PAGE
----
Rabbi panelists spar on who is a repository of Torah

What a difference a week makes.

The first installment in the forum "Am I a Jew or Am I Jewish" offered a positive consensus of what it means to be a Jew. Although the rabbinical panelists represented movements ranging from Chabad to Renewal, they were in accord: Being Jewish, they agreed, requires living a Jewish life and having a Jewish soul.

With arguments raging over semantics as well as Semitics, the second week's event dished up a lot more attitude.

First came an announcement that Rabbi Eliahu Shalom Ezran of Magain David Sephardim Congregation refused to be on the same panel with any rabbi from Congregation Sha'ar Zahav, a Reform synagogue with many gay and lesbian members.

Later an audience member demanded that the panel address conversion issues, even though it was clearly not on the agenda at last week's event, sponsored by Open Circle, the Young Leadership Division of the American Jewish Committee.

By the evening's end, the audience was in revolt in the Koret Board Room of the San Francisco Jewish Community Federation building. And one rabbi was railing at another over who is the "repository of Torah."

"I had a hard time figuring out what this is about," began Rabbi Alan Lew of San Francisco's Conservative Congregation Beth Sholom.

He was not alone. For the most part the presentations were vague and meandering.

Beginning with a tale of a man infatuated with a princess leaving the mikveh, Lew segued into his own youthful infatuation with Buddhism.

Before yielding his remaining minutes to the other two rabbis, he talked about needing a spiritual discipline, which he eventually found by living according to halachah, Jewish law.

Rabbi Martha Bergadine of San Francisco's Sha'ar Zahav, a Jew-by-choice who is one year out of Hebrew Union College, talked of growing up in a Midwestern secular Protestant family. When her older sister became a fundamentalist Christian, Bergadine decided that wasn't for her. When she met the man who was to become her husband, she started exploring Judaism.

"Judaism was a religion that made intellectual sense," said Bergadine. "What happened snuck up on me. It turned out I was a religious person.

"My soul had been at Sinai," said Bergadine who described her conversion as an affirmation of what had always been there. "It was like I had returned."

For Bergadine and her husband, who is also a rabbi, the past year has been marked by the birth of their daughter, moving, a death in the family and their ordinations. With a growing awareness of the preciousness of time, Bergadine says she prays with her 11-month-old daughter, has more conversations with God and tries to sanctify the mundane.

Rabbi Ahron Hecht, who heads the Lubavitcher Chassidic movement's Richmond Torah Center in San Francisco, focused on the heavenly and the holy.

"Being a Jew is joyous, fun, exhilarating," he said. "A Jew is a creature of heaven and earth. We're totally heavenly in a human body."

Looking at life in terms of acts of holiness, Hecht asked rhetorically, "How do we encounter God?

"God is everywhere. God is within you," replied Hecht who talked about God becoming one with the Jewish people through their neshamah or soul.

"Get in contact with that neshamah. That's Yiddishkeit."

In response to a question from the audience, Hecht said he would like to erase all labels dividing Jewish movements.

"It doesn't make a difference what you call yourself," said Hecht. "It's what you do."

Then the excitement started.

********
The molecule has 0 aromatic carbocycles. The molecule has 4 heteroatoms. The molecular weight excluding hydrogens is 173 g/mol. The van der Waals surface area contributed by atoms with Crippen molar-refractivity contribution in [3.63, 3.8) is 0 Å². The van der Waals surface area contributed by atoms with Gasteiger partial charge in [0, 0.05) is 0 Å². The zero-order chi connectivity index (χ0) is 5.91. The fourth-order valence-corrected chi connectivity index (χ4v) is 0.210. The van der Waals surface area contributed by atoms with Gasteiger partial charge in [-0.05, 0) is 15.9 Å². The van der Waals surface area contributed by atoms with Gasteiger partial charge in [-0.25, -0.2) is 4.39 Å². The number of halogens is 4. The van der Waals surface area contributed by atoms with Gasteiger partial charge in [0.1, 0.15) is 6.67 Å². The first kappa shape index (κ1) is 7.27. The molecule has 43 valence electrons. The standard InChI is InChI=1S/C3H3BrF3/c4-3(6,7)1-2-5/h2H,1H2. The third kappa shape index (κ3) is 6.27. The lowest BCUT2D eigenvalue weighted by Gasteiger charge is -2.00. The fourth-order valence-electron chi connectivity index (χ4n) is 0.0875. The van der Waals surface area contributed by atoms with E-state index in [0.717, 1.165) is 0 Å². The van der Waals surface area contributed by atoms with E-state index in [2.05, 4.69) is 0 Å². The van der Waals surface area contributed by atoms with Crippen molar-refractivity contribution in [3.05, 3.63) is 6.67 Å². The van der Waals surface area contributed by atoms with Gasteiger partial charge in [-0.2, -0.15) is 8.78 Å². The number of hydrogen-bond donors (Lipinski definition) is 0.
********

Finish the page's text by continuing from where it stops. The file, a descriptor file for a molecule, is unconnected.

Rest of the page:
An audience member said since only his father was Jewish, he went through conversion and wondered about a Judaism that would cut him off. The moderator stopped him, saying the conversion issue was off limits.

The audience protested.

"I don't think you should blow him off that way," yelled one woman.

Finally at the urging of another woman, the moderator allowed the man to continue.

"Can the difference in Jewish movements be resolved as to what is a Jew?" he asked.

"I agree with almost everything Rabbi Hecht said," began Lew. "I would like to do away with labels. None are right. All are wrong. None expresses the wholeness of the Jewish spirit without the others. Each of us are utter failures."

Lew compared the three major Jewish movements to characters in "The Wizard of Oz": "one without a brain, one without a heart and one without a soul.

"It's not much of a person without all three." He then theorized that by standing alone, the Jewish movements were in danger of going bankrupt.

"I can't understand how a rabbi can say Judaism is bankrupt," Hecht said, suggesting that perhaps Lew didn't belong in the rabbinate. "I do not think Judaism is bankrupt. It is the wealthiest reservoir of holiness on earth."

He then took on the issue everyone was primed to avoid. Referring to the kosher wine served that night, Hecht said it was acceptable to everyone. Non-kosher people won't get sick from drinking it and those who keep kosher can drink it.

"What standards should you observe [in conversions]?" asked Hecht. "A standard everyone can believe in…more inclusive."

"I didn't say Yiddishkeit is bankrupt," said Lew, his voice rising. "I said the movements are about to get bankrupt. You distorted history. Orthodoxy came into existence at the same time as Reform, the 19th century. You've created the illusion of existing before the others."

Lew charged the Orthodox movement with putting a glass case over Judaism, trying to freeze it in time and saying, "We're not playing anymore."

"You are not the repository of Torah," yelled Lew.

Afterward, program organizer Elizabeth Mizrahi put a positive spin on the rabbis going nose to nose. One of the purposes of the event was to celebrate Jewish diversity and unity. Just getting Orthodox, Conservative and Reform rabbis to debate controversial issues made the forum a success, she said.